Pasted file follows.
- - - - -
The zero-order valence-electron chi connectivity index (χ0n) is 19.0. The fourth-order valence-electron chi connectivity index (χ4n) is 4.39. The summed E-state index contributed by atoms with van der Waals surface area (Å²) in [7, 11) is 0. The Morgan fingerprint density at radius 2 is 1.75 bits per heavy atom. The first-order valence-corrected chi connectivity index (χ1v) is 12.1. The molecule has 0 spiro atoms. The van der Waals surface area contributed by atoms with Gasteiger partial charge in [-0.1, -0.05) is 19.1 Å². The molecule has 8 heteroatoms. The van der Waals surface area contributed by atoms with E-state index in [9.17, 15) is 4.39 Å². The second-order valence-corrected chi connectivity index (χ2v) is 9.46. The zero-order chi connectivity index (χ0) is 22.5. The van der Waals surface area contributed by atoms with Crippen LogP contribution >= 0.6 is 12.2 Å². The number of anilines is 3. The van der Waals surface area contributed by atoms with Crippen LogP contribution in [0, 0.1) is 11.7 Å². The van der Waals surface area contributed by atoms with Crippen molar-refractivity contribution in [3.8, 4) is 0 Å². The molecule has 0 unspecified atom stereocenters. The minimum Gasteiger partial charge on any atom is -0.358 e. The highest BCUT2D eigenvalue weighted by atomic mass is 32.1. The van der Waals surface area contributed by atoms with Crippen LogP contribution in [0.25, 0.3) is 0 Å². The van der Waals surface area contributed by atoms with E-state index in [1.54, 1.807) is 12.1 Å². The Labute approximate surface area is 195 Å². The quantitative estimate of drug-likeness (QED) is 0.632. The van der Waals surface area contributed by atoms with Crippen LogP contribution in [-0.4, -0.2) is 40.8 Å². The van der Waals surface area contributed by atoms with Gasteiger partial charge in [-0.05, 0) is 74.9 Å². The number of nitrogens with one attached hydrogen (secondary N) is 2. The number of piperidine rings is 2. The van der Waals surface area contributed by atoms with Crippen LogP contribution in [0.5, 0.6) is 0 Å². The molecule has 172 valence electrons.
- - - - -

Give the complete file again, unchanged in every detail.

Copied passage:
The zero-order valence-electron chi connectivity index (χ0n) is 19.0. The fourth-order valence-electron chi connectivity index (χ4n) is 4.39. The summed E-state index contributed by atoms with van der Waals surface area (Å²) in [7, 11) is 0. The Morgan fingerprint density at radius 2 is 1.75 bits per heavy atom. The first-order valence-corrected chi connectivity index (χ1v) is 12.1. The molecule has 0 spiro atoms. The van der Waals surface area contributed by atoms with Gasteiger partial charge in [-0.1, -0.05) is 19.1 Å². The molecule has 8 heteroatoms. The van der Waals surface area contributed by atoms with E-state index in [9.17, 15) is 4.39 Å². The second-order valence-corrected chi connectivity index (χ2v) is 9.46. The zero-order chi connectivity index (χ0) is 22.5. The van der Waals surface area contributed by atoms with Crippen LogP contribution >= 0.6 is 12.2 Å². The number of anilines is 3. The van der Waals surface area contributed by atoms with Crippen LogP contribution in [0, 0.1) is 11.7 Å². The van der Waals surface area contributed by atoms with Crippen molar-refractivity contribution in [3.8, 4) is 0 Å². The molecule has 0 unspecified atom stereocenters. The minimum Gasteiger partial charge on any atom is -0.358 e. The highest BCUT2D eigenvalue weighted by atomic mass is 32.1. The van der Waals surface area contributed by atoms with Crippen LogP contribution in [0.25, 0.3) is 0 Å². The van der Waals surface area contributed by atoms with E-state index in [1.54, 1.807) is 12.1 Å². The Labute approximate surface area is 195 Å². The quantitative estimate of drug-likeness (QED) is 0.632. The van der Waals surface area contributed by atoms with Crippen LogP contribution in [-0.4, -0.2) is 40.8 Å². The van der Waals surface area contributed by atoms with Gasteiger partial charge in [-0.05, 0) is 74.9 Å². The number of nitrogens with one attached hydrogen (secondary N) is 2. The number of piperidine rings is 2. The van der Waals surface area contributed by atoms with Crippen LogP contribution in [0.5, 0.6) is 0 Å². The molecule has 172 valence electrons.